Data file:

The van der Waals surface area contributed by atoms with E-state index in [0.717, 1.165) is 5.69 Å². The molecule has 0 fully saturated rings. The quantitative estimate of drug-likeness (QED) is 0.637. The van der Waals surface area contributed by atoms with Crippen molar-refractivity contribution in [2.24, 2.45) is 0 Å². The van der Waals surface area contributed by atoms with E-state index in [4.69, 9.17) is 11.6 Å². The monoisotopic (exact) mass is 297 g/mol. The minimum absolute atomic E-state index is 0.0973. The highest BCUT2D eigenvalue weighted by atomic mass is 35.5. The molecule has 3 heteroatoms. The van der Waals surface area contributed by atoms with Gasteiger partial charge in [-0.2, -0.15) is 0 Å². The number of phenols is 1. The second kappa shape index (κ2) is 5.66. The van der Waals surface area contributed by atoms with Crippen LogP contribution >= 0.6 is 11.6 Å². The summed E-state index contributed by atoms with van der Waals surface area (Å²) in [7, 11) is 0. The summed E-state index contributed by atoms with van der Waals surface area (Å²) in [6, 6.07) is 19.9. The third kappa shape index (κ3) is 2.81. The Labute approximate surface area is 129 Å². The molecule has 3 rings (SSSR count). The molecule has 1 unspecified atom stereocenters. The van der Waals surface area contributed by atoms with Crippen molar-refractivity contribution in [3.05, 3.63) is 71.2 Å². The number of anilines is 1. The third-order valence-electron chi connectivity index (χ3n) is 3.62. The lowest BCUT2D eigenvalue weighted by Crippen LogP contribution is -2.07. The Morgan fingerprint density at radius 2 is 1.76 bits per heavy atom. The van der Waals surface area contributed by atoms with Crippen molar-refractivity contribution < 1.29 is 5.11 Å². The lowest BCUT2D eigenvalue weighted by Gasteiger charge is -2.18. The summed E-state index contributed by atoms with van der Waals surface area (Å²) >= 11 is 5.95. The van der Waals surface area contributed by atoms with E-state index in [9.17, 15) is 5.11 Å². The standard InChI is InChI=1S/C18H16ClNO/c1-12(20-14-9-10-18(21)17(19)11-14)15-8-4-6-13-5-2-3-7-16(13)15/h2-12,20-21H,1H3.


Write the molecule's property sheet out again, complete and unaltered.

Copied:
The van der Waals surface area contributed by atoms with E-state index in [0.717, 1.165) is 5.69 Å². The molecule has 0 fully saturated rings. The quantitative estimate of drug-likeness (QED) is 0.637. The van der Waals surface area contributed by atoms with Crippen molar-refractivity contribution in [2.24, 2.45) is 0 Å². The van der Waals surface area contributed by atoms with E-state index in [4.69, 9.17) is 11.6 Å². The monoisotopic (exact) mass is 297 g/mol. The minimum absolute atomic E-state index is 0.0973. The highest BCUT2D eigenvalue weighted by atomic mass is 35.5. The molecule has 3 heteroatoms. The van der Waals surface area contributed by atoms with Gasteiger partial charge in [-0.2, -0.15) is 0 Å². The number of phenols is 1. The second kappa shape index (κ2) is 5.66. The van der Waals surface area contributed by atoms with Crippen LogP contribution >= 0.6 is 11.6 Å². The summed E-state index contributed by atoms with van der Waals surface area (Å²) in [7, 11) is 0. The summed E-state index contributed by atoms with van der Waals surface area (Å²) in [6, 6.07) is 19.9. The third kappa shape index (κ3) is 2.81. The Labute approximate surface area is 129 Å². The molecule has 3 rings (SSSR count). The molecule has 1 unspecified atom stereocenters. The van der Waals surface area contributed by atoms with Crippen molar-refractivity contribution in [3.05, 3.63) is 71.2 Å². The number of anilines is 1. The third-order valence-electron chi connectivity index (χ3n) is 3.62. The lowest BCUT2D eigenvalue weighted by Crippen LogP contribution is -2.07. The Morgan fingerprint density at radius 2 is 1.76 bits per heavy atom. The van der Waals surface area contributed by atoms with Crippen molar-refractivity contribution < 1.29 is 5.11 Å². The lowest BCUT2D eigenvalue weighted by Gasteiger charge is -2.18. The summed E-state index contributed by atoms with van der Waals surface area (Å²) >= 11 is 5.95. The van der Waals surface area contributed by atoms with E-state index in [9.17, 15) is 5.11 Å². The standard InChI is InChI=1S/C18H16ClNO/c1-12(20-14-9-10-18(21)17(19)11-14)15-8-4-6-13-5-2-3-7-16(13)15/h2-12,20-21H,1H3.